When we meet Ladislaw in the early part of the book, he is going through an artistic phase, studying with a German portrait painter. He also dabbles in poetry. He’s a clever, big-hearted guy who doesn’t know how to make a place for himself in the world. It’s an uncomfortable position, feeling oneself to have potential and yet seeing no outlet or channel for it, and also feeling ignored and belittled by the wider world; as George Eliot writes, “it is a little too trying to human flesh to be conscious of expressing oneself better than others and never to have it noticed.” Eventually, Ladislaw finds direction by devoting himself to progressive politics (which probably isn’t so foreign a choice to many of today’s politically engaged, young literary men). Ladislaw is not one of Eliot’s best-drawn characters — his love for Dorothea is rendered a bit sentimentally and is one of the weaker aspects of Middlemarch — but his unfocused and yet passionate ambition, as well as his uneasy relationship with his eventual employer, the ineffectual and foolish, though not unkind, Mr. Brooke, is so brilliantly done that many a young editorial assistant will recognize in it his or her relationship with the boss man (or woman).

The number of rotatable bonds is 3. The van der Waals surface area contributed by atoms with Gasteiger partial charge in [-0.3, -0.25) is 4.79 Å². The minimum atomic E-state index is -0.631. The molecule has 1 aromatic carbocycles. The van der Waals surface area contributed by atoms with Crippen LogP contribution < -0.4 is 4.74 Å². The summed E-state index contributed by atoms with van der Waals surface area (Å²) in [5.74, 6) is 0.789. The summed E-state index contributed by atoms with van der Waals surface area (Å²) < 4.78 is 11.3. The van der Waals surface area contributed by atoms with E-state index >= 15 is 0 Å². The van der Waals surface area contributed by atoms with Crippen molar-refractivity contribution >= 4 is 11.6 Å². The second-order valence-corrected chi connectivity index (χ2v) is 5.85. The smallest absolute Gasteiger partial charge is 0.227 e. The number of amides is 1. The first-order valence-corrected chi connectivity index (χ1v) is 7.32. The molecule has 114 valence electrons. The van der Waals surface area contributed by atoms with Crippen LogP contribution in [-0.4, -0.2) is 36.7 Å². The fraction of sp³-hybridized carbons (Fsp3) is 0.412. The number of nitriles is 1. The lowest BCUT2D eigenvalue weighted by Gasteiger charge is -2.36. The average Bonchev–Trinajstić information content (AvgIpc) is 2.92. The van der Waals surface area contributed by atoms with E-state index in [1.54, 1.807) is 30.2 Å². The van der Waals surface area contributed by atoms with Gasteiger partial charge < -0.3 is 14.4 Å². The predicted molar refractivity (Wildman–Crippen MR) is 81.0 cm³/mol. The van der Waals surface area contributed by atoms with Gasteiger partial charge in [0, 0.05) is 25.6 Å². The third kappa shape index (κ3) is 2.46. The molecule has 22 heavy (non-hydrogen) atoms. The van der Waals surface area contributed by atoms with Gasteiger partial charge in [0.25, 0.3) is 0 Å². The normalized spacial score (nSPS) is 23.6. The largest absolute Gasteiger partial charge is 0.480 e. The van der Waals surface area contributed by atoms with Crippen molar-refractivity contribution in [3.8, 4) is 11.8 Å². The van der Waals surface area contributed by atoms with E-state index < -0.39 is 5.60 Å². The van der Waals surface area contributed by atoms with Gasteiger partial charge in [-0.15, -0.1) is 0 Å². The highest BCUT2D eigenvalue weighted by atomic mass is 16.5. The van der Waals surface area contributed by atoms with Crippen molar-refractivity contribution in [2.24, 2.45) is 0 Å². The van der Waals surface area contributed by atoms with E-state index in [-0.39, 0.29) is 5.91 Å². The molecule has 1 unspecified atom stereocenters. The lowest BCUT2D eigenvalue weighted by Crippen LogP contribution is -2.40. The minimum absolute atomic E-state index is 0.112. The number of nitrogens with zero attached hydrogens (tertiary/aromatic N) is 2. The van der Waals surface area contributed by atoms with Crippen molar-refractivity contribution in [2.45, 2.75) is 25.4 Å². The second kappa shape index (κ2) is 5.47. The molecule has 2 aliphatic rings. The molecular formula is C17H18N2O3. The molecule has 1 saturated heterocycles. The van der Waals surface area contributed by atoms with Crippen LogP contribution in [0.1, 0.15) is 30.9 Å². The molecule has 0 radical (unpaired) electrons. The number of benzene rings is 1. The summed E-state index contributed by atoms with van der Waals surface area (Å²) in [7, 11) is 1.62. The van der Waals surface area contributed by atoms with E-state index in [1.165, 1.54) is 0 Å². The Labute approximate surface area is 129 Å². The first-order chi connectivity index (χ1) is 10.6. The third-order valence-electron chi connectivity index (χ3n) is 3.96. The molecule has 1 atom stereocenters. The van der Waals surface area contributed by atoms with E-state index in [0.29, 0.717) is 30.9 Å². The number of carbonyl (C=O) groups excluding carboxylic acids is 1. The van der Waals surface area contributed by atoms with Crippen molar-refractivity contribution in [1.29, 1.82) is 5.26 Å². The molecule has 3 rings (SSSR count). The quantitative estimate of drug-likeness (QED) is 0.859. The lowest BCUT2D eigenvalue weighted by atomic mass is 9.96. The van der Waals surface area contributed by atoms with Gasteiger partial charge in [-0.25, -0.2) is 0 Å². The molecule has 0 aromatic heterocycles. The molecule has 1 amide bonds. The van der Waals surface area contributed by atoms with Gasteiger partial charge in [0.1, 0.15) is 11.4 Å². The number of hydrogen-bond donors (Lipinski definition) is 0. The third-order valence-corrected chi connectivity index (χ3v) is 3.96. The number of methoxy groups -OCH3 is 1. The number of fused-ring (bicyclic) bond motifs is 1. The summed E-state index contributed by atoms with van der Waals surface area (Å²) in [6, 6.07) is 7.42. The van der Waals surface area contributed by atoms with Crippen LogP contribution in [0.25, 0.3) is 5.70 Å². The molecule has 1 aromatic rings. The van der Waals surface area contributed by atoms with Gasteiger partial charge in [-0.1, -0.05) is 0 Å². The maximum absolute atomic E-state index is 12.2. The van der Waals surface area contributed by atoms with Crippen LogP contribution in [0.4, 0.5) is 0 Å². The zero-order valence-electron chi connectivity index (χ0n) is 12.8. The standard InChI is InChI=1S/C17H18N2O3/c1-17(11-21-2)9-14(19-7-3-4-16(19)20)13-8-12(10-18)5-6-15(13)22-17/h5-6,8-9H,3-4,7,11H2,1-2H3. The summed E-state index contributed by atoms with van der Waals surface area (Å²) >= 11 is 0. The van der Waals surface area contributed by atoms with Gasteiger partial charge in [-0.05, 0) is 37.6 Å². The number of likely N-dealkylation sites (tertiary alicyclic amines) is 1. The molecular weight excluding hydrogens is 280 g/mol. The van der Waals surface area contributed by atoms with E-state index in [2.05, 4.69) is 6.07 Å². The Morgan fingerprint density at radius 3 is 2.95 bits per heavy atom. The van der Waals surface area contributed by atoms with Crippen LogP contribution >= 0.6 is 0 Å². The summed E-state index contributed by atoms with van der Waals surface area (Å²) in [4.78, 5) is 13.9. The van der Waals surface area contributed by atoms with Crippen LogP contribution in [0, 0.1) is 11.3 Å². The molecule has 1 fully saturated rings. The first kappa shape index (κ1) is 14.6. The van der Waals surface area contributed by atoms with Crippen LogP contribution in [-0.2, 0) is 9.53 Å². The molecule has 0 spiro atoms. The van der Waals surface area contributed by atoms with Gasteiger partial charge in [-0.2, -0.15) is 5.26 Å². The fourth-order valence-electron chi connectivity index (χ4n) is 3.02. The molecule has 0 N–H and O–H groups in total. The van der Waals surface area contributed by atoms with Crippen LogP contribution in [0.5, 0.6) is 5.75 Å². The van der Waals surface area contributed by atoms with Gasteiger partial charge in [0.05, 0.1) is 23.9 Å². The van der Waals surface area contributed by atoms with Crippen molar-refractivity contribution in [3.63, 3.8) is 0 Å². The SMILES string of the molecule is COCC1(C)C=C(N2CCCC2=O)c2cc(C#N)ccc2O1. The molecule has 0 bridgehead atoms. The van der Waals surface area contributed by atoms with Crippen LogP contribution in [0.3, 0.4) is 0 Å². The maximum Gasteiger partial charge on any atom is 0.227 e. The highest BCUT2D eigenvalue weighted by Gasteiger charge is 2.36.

Orlando in Virginia Woolf’s Orlando
So, Orlando is the only person on this list who is not exactly a man. Or to be more precise, who is only sometimes a man. He is also the one on the list whose life spans four centuries. But Virginia Woolf’s fabulous tale of the beautiful, age-defying, gender-shifting Orlando is also a spot-on depiction of the immortal life of the writer. Of the young Orlando’s earliest attempts, back in Elizabethan times, Woolf pokes fun at a young writer’s penchant for imitation. She writes:
He was describing, as all young poets are forever describing, nature, and in order to match the shade of green precisely he looked (and here he showed more audacity than most) at the thing itself… After that, of course, he could write no more. Green in nature is one thing; green in literature is another.
As Orlando progresses, we are witness to more of the frustrations of the wealthy young gentleman who has fallen prey to the “disease” of literary ambition: